Common Bridge Types

From DT Online

Tower Bridge - Raised Deck


There are only a few types of bridge which are really different to each other:

There are also some very modern bridges which look similar to Suspension Bridges but all the wires go straight back to their supporting towers instead of a suspension cable strung between them - these are called Cable Stayed Bridges.

Some bridges have decks or whole structures which can move out of the way to let traffic pass under and these are called Moveable Bridges which have sections that hinge, swing, lift or move in some way to allow the passage of tall boats for example - see Visual index of moving bridges.

Beam Bridges
Beam Bridges are the oldest and simplest bridge design consisting of vertical piers and horizontal beams - (e.g. just a simple plank or stone slab). They are suitable only for short spans but can used for larger crossings by adding additional piers.
Forces: As the bridge is loaded, by traffic for example, the beam bends which causes the top surface to be compressed and the bottom surface to be stretched or put in tension.
Advantages: They are easy to build and inexpensive relative to other bridge types so are very common.
Disadvantages: They have a limited span so may need additional piers and may not allow large boats or vehicles to pass underneath unless positioned on high embankments.
Truss Bridges
Truss Bridges are structures built up by jointing together lengths of material to form an open framework - based mainly on triangles because of their rigidity. They are very strong yet relatively light in weight and can support heavy loads.
Forces: As with a Beam Bridge the top of a loaded truss is placed in compression and bottom in tension. These forces are shared among the angled members.
Advantages: They are light and strong, making efficient use of materials.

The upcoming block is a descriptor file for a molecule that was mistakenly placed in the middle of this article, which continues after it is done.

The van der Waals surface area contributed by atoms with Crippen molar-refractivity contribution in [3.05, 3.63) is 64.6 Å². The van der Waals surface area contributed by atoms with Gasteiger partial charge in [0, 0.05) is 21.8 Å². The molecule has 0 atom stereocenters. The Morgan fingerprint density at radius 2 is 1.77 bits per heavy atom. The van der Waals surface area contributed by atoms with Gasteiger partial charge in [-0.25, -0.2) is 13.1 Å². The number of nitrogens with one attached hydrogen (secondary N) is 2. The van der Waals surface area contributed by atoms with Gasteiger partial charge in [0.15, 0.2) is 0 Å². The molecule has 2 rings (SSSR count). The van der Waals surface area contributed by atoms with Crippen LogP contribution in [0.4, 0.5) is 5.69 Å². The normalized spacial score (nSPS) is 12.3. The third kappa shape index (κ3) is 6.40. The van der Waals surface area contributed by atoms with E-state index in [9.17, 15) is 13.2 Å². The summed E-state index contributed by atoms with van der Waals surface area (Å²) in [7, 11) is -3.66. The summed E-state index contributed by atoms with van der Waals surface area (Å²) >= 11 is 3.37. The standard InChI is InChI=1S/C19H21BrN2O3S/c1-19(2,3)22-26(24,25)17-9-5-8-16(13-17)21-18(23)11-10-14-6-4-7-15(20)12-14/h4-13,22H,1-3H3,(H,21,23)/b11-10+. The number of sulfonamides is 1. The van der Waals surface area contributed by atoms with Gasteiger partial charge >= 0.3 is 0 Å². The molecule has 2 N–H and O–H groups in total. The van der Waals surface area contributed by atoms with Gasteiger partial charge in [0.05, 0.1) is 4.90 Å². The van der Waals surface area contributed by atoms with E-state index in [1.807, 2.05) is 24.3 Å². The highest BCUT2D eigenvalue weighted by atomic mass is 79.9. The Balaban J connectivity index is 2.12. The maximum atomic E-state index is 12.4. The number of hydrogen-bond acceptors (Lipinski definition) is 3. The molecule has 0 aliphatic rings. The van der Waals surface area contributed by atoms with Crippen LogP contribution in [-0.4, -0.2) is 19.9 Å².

Disadvantages: They are more complex to construct than plain Beam Bridges and need a higher level of maintenance.
Arch Bridges
Arch Bridges were known in Ancient Greece and by the Romans and have been in use ever since. They are often chosen for their strength and appearance.
Forces: The compressive forces created by the load are transferred down through the arch and resisted by the supports, or abutments, at its base. Abutment support prevents the arch spreading under load.
Advantages: They are very durable, strong, and can easily be built over timber Falsework from a wide variety of materials including locally found masonry.
Disadvantages: Limited spans unless multiple arches (or Viaducts) are used - in which case all arches have to be raised together to balance sideways thrusts. They are labour intensive, require heavy foundations, and are generally uneconomic in their use of materials.
Suspension Bridges
Suspension Bridge main elements are a pair of main suspension cables stretching over two towers and attached at each end to an anchor buried deep in the ground. Smaller vertical suspender cables are attached to the main cables to support the deck below.
Forces: Any load applied to the bridge is transformed into a tension in the main cables which have to be firmly anchored to resist it.
Advantages: Lightweight, strong and can span long distances such as across rivers
Disadvantages: Expensive, complex to build and prone to movement in high winds so not suitable for railway crossings.
Cantilever Bridges
Cantilever Bridges are based on structures that project horizontally into space, supported at only one end - like a spring board.
Forces: If two cantilevers project out from a central pier the forces are balanced.
Advantages: More easily constructed at difficult crossings by virtue of using little or no Falsework.
Disadvantages: Complex structures and can be difficult to maintain
Cable-stayed Bridges
Cable Stayed Bridges may appear to be similar to Suspension Bridges, but in fact they are quite different in principle and in their construction. There are two major classes of cable-stayed bridges: Fan type, which are the most efficient, and Harp or parallel type, which allow more space for the fixings.
Forces: As traffic pushes down on the roadway, the cables, to which the roadway is attached, transfer the load to the towers, putting them in compression. Tension is constantly acting on the cables, which are stretched because they are attached to the roadway.
Advantages: Good for medium spans, greater stiffness than the suspension bridge, can be constructed by cantilevering out from the tower, horizontal forces balance so large ground anchorages are not required.
Disadvantages: Typically more expensive than other types of bridge, except suspension bridges.

Activity: A good way of understanding how these various bridge designs work, their advantages and disadvantages, is to make models and test them.

Choose a 'standard' gap to span, build models to cross it, weigh each model (and also note the time and trouble taken to make it) then test each model by loading it until it fails. Divide maximum load by self-weight to get a measure of its efficiency - good models will produce results between 1000 and 2000 on this test!

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